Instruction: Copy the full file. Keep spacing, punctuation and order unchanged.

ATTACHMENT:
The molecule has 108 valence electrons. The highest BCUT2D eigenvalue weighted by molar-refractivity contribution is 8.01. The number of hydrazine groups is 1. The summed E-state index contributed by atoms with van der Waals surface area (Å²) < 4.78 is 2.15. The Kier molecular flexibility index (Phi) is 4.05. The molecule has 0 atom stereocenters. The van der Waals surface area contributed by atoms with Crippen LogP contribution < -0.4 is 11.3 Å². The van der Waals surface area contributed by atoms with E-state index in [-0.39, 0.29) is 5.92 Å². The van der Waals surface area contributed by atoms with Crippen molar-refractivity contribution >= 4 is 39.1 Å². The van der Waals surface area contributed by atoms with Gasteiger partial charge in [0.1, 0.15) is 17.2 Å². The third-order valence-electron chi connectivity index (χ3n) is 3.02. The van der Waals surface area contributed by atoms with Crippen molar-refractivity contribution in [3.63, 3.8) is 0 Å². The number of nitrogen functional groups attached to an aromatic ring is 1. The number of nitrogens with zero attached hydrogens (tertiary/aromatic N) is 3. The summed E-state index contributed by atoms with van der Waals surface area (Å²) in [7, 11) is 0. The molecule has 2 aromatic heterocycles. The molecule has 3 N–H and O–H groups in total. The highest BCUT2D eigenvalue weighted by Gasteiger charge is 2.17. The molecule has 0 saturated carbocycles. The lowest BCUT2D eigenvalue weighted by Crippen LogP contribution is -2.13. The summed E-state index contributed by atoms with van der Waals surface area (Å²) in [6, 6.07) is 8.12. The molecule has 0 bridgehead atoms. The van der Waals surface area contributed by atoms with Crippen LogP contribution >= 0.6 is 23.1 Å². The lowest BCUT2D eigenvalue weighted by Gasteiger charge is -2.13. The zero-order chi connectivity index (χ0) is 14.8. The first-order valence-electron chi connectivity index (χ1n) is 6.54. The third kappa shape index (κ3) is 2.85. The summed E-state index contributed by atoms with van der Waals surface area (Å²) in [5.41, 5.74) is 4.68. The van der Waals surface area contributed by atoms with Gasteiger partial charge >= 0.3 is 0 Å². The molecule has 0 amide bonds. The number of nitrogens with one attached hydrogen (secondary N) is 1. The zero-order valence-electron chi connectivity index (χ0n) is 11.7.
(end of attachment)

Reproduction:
The molecule has 108 valence electrons. The highest BCUT2D eigenvalue weighted by molar-refractivity contribution is 8.01. The number of hydrazine groups is 1. The summed E-state index contributed by atoms with van der Waals surface area (Å²) < 4.78 is 2.15. The Kier molecular flexibility index (Phi) is 4.05. The molecule has 0 atom stereocenters. The van der Waals surface area contributed by atoms with Crippen LogP contribution < -0.4 is 11.3 Å². The van der Waals surface area contributed by atoms with E-state index in [-0.39, 0.29) is 5.92 Å². The van der Waals surface area contributed by atoms with Crippen molar-refractivity contribution >= 4 is 39.1 Å². The van der Waals surface area contributed by atoms with Gasteiger partial charge in [0.1, 0.15) is 17.2 Å². The third-order valence-electron chi connectivity index (χ3n) is 3.02. The van der Waals surface area contributed by atoms with Crippen molar-refractivity contribution in [3.63, 3.8) is 0 Å². The number of nitrogen functional groups attached to an aromatic ring is 1. The number of nitrogens with zero attached hydrogens (tertiary/aromatic N) is 3. The summed E-state index contributed by atoms with van der Waals surface area (Å²) in [7, 11) is 0. The molecule has 2 aromatic heterocycles. The molecule has 3 N–H and O–H groups in total. The highest BCUT2D eigenvalue weighted by Gasteiger charge is 2.17. The molecule has 0 saturated carbocycles. The lowest BCUT2D eigenvalue weighted by Crippen LogP contribution is -2.13. The summed E-state index contributed by atoms with van der Waals surface area (Å²) in [6, 6.07) is 8.12. The molecule has 0 bridgehead atoms. The van der Waals surface area contributed by atoms with Crippen LogP contribution >= 0.6 is 23.1 Å². The lowest BCUT2D eigenvalue weighted by Gasteiger charge is -2.13. The zero-order chi connectivity index (χ0) is 14.8. The first-order valence-electron chi connectivity index (χ1n) is 6.54. The third kappa shape index (κ3) is 2.85. The summed E-state index contributed by atoms with van der Waals surface area (Å²) in [5.41, 5.74) is 4.68. The van der Waals surface area contributed by atoms with Gasteiger partial charge >= 0.3 is 0 Å². The molecule has 0 amide bonds. The number of nitrogens with one attached hydrogen (secondary N) is 1. The zero-order valence-electron chi connectivity index (χ0n) is 11.7.